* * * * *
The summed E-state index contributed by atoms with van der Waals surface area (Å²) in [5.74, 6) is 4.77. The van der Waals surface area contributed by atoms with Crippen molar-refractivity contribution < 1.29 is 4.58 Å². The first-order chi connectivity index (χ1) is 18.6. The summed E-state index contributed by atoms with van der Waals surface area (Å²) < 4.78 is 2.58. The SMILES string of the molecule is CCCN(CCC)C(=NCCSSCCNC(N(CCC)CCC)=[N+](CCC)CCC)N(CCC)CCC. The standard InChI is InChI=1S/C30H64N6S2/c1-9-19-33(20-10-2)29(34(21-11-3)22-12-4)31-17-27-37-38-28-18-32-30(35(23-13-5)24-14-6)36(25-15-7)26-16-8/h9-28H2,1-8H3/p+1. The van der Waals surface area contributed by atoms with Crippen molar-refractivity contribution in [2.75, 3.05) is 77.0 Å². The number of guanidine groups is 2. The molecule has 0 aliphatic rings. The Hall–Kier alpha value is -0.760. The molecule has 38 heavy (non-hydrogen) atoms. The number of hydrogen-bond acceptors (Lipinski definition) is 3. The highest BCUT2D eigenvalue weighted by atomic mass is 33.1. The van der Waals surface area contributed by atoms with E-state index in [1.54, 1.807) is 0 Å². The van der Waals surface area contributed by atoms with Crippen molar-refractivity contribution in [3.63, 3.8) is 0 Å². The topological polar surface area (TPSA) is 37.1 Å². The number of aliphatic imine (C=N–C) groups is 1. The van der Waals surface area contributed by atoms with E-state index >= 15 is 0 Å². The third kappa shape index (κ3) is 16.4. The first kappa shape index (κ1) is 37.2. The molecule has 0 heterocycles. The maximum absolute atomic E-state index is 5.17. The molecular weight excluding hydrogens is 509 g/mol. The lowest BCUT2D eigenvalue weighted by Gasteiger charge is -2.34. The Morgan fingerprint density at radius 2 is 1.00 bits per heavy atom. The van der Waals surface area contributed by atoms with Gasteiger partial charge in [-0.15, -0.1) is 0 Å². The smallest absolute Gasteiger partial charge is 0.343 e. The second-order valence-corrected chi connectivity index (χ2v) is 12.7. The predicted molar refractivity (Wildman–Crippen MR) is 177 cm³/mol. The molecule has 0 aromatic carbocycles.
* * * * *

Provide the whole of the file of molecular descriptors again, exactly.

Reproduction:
The summed E-state index contributed by atoms with van der Waals surface area (Å²) in [5.74, 6) is 4.77. The van der Waals surface area contributed by atoms with Crippen molar-refractivity contribution < 1.29 is 4.58 Å². The first-order chi connectivity index (χ1) is 18.6. The summed E-state index contributed by atoms with van der Waals surface area (Å²) < 4.78 is 2.58. The SMILES string of the molecule is CCCN(CCC)C(=NCCSSCCNC(N(CCC)CCC)=[N+](CCC)CCC)N(CCC)CCC. The standard InChI is InChI=1S/C30H64N6S2/c1-9-19-33(20-10-2)29(34(21-11-3)22-12-4)31-17-27-37-38-28-18-32-30(35(23-13-5)24-14-6)36(25-15-7)26-16-8/h9-28H2,1-8H3/p+1. The van der Waals surface area contributed by atoms with Crippen molar-refractivity contribution in [2.75, 3.05) is 77.0 Å². The number of guanidine groups is 2. The molecule has 0 aliphatic rings. The Hall–Kier alpha value is -0.760. The molecule has 38 heavy (non-hydrogen) atoms. The number of hydrogen-bond acceptors (Lipinski definition) is 3. The highest BCUT2D eigenvalue weighted by atomic mass is 33.1. The van der Waals surface area contributed by atoms with E-state index in [1.54, 1.807) is 0 Å². The van der Waals surface area contributed by atoms with Crippen molar-refractivity contribution in [3.63, 3.8) is 0 Å². The topological polar surface area (TPSA) is 37.1 Å². The number of aliphatic imine (C=N–C) groups is 1. The van der Waals surface area contributed by atoms with E-state index >= 15 is 0 Å². The third kappa shape index (κ3) is 16.4. The first kappa shape index (κ1) is 37.2. The molecule has 0 heterocycles. The maximum absolute atomic E-state index is 5.17. The molecular weight excluding hydrogens is 509 g/mol. The lowest BCUT2D eigenvalue weighted by Gasteiger charge is -2.34. The Morgan fingerprint density at radius 2 is 1.00 bits per heavy atom. The van der Waals surface area contributed by atoms with Gasteiger partial charge in [-0.15, -0.1) is 0 Å². The smallest absolute Gasteiger partial charge is 0.343 e. The second-order valence-corrected chi connectivity index (χ2v) is 12.7. The predicted molar refractivity (Wildman–Crippen MR) is 177 cm³/mol. The molecule has 0 aromatic carbocycles.